How To Help Someone With PTSD

The truth of the matter is that it may feel overwhelming to help someone with PTSD. There is no doubt PTSD is a serious disorder that comes with a major impact on a person’s life. Nevertheless, it is not up to you to force your family member or loved one to get help or try to cure them.

Your primary duty is to take positive steps to show your loved one or friend that you care about them and support them. For this reason, we have compiled seven methods you can use to help them. 

  1. Learn More About PTSD

Educating yourself about PTSD is the first and most important way you can support your friend or family member. PTSD is a condition that is misunderstood and comes with stigmatisation. However, if you take the time to know more about it, you will be in a better position to understand your loved one or friend. Remember, you should not concentrate on the symptoms but on how that person feels and their emotional experience.

Taking this action will make you more understanding, compassionate, and help you eliminate any misconceptions you may have. The hypnotherapy experts at MMNLP explain, “Through education, you will see that a majority of people’s experiences are not like what you see in most popular cultures.” That is because the effects and symptoms of PTSD may be restrained and less obvious. However, it is still not difficult for people experiencing PTSD.

  1. Support

People with PTSD experience social isolation most of the time. That is because it comes with a feeling of fear and anxiety of judgment from others, which makes a person with PTSD avoid others (friends and family). However, through education, you can help prevent this, which of course is known to worsen the situation. 

You can prevent self-isolation through support by listening and showing that you care. Never force someone with PTSD into sharing when they do not feel like it or suggest actions they are not ready to take. Practice being steady, reliable, and trustworthy. 

  1. Patience Is The Key 

It is difficult for a person with PTSD to talk about it. With time, it can make their symptoms worse and make them relive the trauma over and over again. However, when someone is ready to share with you, they will share without any obligations. 

However, for this to happen, one must be patient. Pushing someone into talking when they are not ready is not recommended or helpful in the long term. A person with PTSD needs to feel comfortable sharing their experience at their own time and pace.

  1. Listening Is Paramount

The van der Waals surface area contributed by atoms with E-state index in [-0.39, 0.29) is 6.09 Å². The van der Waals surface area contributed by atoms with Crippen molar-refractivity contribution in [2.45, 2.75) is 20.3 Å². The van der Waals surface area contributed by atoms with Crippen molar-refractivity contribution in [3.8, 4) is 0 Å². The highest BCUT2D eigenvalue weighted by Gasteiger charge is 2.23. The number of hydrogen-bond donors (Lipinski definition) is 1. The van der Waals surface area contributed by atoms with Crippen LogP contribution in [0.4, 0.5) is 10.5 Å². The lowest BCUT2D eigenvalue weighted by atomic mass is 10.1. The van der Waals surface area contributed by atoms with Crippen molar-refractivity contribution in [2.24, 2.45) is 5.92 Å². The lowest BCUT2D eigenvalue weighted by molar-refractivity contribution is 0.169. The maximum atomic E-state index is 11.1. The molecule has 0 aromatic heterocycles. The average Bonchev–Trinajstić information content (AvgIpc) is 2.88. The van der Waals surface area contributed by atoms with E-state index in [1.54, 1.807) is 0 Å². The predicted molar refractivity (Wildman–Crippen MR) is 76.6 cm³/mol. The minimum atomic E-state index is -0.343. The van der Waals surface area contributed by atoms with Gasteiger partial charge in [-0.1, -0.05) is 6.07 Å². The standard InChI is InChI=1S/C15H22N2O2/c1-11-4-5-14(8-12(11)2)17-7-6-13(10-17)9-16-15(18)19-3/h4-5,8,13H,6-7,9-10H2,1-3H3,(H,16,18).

To offer social support, listening is paramount. Turf installer Patty Leglise explains that although it is not a good idea to push someone to talk or share their experience, you should always be ready to listen. As such, practice active listening to show you are engaged but never try to compare your feelings or experiences. It does not matter if you have experienced something similar, you do not want to say you understand, because you do not know the exact experience they are going through. Listening is enough. 

  1. Never Judge 

Consultant Leo Close explains, “One of the biggest mistakes people tend to make is judging simply because that person is not doing what you want them to do. For example, you may want that person to share their experience, but they are not ready to share. You may feel compelled to judge that person. Don’t do this, but rather be open and ready for anything.”

In other words, offer a safe space for your friend or family that is free from judgement. Be ready to listen to difficult and upsetting stories. 

  1. Know About Their Triggers 

PTSD comes with a trigger, which can be anything that creates a fear response. This can range from something ordinary to something extraordinary. The trigger reminds the person with PTSD of the trauma they experienced. It is important to note that everyone’s trigger is unique and specific to their experience. 

Talk to them about their specific triggers and find ways to help them prevent those where possible. A PTSD trigger can be a location, people, dates, smell, sound, and also a type of weather. 

  1. Encourage Them To Seek Treatment 

Never force someone with PTSD to seek treatment or take it upon you to treat them. However, you can encourage them to seek medical treatment. 

NOTE: encouragement is not forcing.

Sydney architect Michael Yousef urges people to “not forget that it is beyond your control to make someone seek treatment.  When they are ready or considering treatment you can offer encouragement. When they are ready, research some treatment options available and look for a treatment program that specialises in PTSD. Only explore the benefits of treatment when they are ready to go and share their experience.” 

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